Assimilation of satellite NO2 observations at high spatial resolution using OSSEs
- 1Department of Earth and Planetary Science, University of California at Berkeley, Berkeley, CA, USA
- 2Atmospheric Chemistry Observations and Modeling Laboratory, National Center for Atmospheric Research, Boulder, CO, USA
- 3Institute for Mathematics Applied to Geosciences, National Center for Atmospheric Research, Boulder, CO, USA
- 4Department of Chemistry, University of California at Berkeley, Berkeley, CA, USA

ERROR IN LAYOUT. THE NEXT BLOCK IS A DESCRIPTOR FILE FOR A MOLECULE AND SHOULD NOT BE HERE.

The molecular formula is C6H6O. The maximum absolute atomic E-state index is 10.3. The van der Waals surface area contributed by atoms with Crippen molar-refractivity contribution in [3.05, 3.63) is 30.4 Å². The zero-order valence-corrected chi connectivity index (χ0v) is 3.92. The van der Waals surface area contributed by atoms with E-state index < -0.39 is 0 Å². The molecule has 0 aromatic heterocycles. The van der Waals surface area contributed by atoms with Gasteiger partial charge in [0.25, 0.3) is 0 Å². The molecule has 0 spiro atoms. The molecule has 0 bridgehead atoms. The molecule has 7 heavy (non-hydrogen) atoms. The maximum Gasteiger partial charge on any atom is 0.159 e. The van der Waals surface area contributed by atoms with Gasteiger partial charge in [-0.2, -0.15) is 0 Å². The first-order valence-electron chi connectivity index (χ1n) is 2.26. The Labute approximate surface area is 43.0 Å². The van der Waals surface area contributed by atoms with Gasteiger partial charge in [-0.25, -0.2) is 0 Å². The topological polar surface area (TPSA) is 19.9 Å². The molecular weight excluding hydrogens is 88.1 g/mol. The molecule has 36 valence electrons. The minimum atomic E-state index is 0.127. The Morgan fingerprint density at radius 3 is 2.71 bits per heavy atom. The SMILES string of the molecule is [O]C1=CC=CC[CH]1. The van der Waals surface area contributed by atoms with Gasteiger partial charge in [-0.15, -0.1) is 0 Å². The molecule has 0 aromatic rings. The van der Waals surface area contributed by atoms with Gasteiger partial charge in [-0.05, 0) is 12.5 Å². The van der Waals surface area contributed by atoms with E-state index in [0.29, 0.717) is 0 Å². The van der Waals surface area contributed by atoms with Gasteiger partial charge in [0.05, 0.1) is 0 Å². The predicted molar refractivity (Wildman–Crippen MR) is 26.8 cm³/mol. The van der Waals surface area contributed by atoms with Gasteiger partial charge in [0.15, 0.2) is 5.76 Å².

Abstract. Observations of trace gases from space-based instruments offer the opportunity to constrain chemical and weather forecast and reanalysis models using the tools of data assimilation. In this study, observing system simulation experiments (OSSEs) are performed to investigate the potential of high space- and time-resolution column measurements as constraints on urban NOx emissions. The regional chemistry–meteorology assimilation system where meteorology and chemical variables are simultaneously assimilated is comprised of a chemical transport model, WRF-Chem, the Data Assimilation Research Testbed, and a geostationary observation simulator. We design OSSEs to investigate the sensitivity of emission inversions to the accuracy and uncertainty of the wind analyses and the emission updating scheme. We describe the overall model framework and some initial experiments that point out the first steps toward an optimal configuration for improving our understanding of NOx emissions by combining space-based measurements and data assimilation. Among the findings we describe is the dependence of errors in the estimated NOx emissions on the wind forecast errors, showing that wind vectors with a RMSE below 1 m s−1 allow inference of NOx emissions with a RMSE of less than 30 mol/(km2 × h) at the 3 km scale of the model we use. We demonstrate that our inference of emissions is more accurate when we simultaneously update both NOx emissions and NOx concentrations instead of solely updating emissions. Furthermore, based on our analyses, we recommend carrying out meteorology assimilations to stabilize NO2 transport from the initial wind errors before starting the emission assimilation. We show that wind uncertainties (calculated as a spread around a mean wind) are not important for estimating NOx emissions when the wind uncertainties are reduced below 1.5 m s−1. Finally, we present results assessing the role of separate vs. simultaneous chemical and meteorological assimilation in a model framework without covariance between the meteorology and chemistry.